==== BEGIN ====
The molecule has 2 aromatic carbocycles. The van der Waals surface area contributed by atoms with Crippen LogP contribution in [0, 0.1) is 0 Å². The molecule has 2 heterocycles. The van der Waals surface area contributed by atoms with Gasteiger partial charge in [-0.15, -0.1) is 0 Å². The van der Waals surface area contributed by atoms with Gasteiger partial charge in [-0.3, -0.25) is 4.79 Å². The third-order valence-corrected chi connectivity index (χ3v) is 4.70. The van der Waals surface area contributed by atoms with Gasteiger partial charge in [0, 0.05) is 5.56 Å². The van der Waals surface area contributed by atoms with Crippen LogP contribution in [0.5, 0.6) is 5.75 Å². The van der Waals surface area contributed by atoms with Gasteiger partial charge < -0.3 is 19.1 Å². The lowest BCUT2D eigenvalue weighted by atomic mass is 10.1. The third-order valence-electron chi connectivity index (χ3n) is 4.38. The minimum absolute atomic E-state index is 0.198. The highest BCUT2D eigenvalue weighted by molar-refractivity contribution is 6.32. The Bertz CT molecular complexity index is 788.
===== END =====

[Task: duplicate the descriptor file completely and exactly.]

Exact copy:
The molecule has 2 aromatic carbocycles. The van der Waals surface area contributed by atoms with Crippen LogP contribution in [0, 0.1) is 0 Å². The molecule has 2 heterocycles. The van der Waals surface area contributed by atoms with Gasteiger partial charge in [-0.15, -0.1) is 0 Å². The van der Waals surface area contributed by atoms with Gasteiger partial charge in [-0.3, -0.25) is 4.79 Å². The third-order valence-corrected chi connectivity index (χ3v) is 4.70. The van der Waals surface area contributed by atoms with Gasteiger partial charge in [0, 0.05) is 5.56 Å². The van der Waals surface area contributed by atoms with Crippen LogP contribution in [0.5, 0.6) is 5.75 Å². The van der Waals surface area contributed by atoms with Gasteiger partial charge < -0.3 is 19.1 Å². The lowest BCUT2D eigenvalue weighted by atomic mass is 10.1. The third-order valence-electron chi connectivity index (χ3n) is 4.38. The minimum absolute atomic E-state index is 0.198. The highest BCUT2D eigenvalue weighted by molar-refractivity contribution is 6.32. The Bertz CT molecular complexity index is 788.